AN inquest into the death of a German contractor in the Corrib Gas Tunnel in 2013 has returned a verdict of death due to a work place accident.
The inquest into the death of Lars Wagner (26) originally from Hohberg-Diersburg, Germany, heard that Mr Wagner suffered fatal head injuries when he was struck on the head by a pipe that collapsed in a Tunnel Boring Machine (TBM) on September 8, 2013.
The jury took less than ten minutes to return the verdict at Ballina District Court.
Shell E&P Ireland Limited was the client for the project and the onshore pipeline was in the final phase of the Corrib Gas Project when the accident occurred.
Mr Wagner was employed by Herrenknecht AG who manufactured the Tunnel Boring Machine. Shell E&P Ireland had contracted a joint venture for the project, BAM Civil Ltd and Wayss & Freytag. This was highlighted as a possible issue surrounding the fatal accident. Coroner Eleanor Fitzgerald said it did seem that there had been a ‘breakdown of communication’ on the day the accident took place.
Last year Wayss & Freytag were fined €300,000 after pleading guilty to breaches of health and safety legislation leading to the death of the hydraulics technician.
The company were charged with failing to stop work on the TBM while Mr Wagner cleaned an oil spill in a chamber. Charges against Bam Civil Limited were withdrawn.
The inquest heard that on the morning of the accident, day shift foreman Rene Pagel Hanf and night shift foreman Norbert Schuck discussed the oil spillage in the gear chamber. Pagel Hanf told technician Victor Stukert and Mr Wagner they should clean up the spillage.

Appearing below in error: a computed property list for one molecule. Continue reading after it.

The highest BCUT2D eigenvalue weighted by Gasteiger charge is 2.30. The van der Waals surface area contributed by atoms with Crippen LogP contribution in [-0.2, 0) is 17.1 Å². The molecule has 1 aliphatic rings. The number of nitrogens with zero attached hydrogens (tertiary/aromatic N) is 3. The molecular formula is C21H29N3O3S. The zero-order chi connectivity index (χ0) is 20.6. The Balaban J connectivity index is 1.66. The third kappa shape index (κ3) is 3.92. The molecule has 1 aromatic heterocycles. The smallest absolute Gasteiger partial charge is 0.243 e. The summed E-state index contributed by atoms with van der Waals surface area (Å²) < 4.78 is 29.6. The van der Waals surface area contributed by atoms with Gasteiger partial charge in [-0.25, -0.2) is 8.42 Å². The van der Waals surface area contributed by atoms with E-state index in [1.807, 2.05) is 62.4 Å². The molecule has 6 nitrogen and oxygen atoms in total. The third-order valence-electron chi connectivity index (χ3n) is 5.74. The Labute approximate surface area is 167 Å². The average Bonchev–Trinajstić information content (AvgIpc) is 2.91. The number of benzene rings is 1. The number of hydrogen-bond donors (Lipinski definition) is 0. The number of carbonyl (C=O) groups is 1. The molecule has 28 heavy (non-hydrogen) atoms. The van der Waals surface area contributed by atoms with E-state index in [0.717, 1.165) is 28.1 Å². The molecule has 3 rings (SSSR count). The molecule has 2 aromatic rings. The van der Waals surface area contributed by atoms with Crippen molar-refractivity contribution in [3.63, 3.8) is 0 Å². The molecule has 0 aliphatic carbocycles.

Mr Hanf wasn’t aware of any maintenance work that Mr Wagner was conducting on the day of the accident but knew that the previous day he had been, as this work was conducted during planned stoppages of the TBM.
Mr Wagner was the first technician to go into the TBM the morning of the accident. Other technicians Dirk Morgenstern and Victor Stukert arrived into the TBM 20 minutes later.
Mr Hanf was in the control cabin to observe the instrumentation and saw a light flashing indicating a problem with a valve that was not opening or closing correctly. A call was then received to inform him that there was a problem with the bentonite in and out pipes. The inflow pipe was buckled upwards and a bracket holding the pipe onto a trailer was severely bent. All the lights were off on the control panel and the pressure reading was at 8bar, a reading which is normally at 6bar. Mr Hanf had thought about opening the bypass valve but he could not remember if he did.
A short time later a loud noise and a jolt was heard and bentonite was visible on the walls of the tunnel and had come from a pipe connection. Dirk Morgenstern entered the gear chamber a time later and found Mr Wagner in 20 to 30cm of bentonite. He shouted for help and pressed the emergency stop button. The inlet pipe had collapsed and most likely struck him in the back of the head.
Dr Tomas Nemeth, Consultant State Pathologist at Mayo University Hospital, told the inquest that the cause of death was a fatal traumatic head injury. The coroner noted that the death of Mr Wagner was a ‘shocking occurrence’ and said the machine should not have been running. After returning their verdict, the jury also recommended that in future when a Tunnel Boring Machine is in operation work should stop immediately if there is any fault, pressure change, or warning light.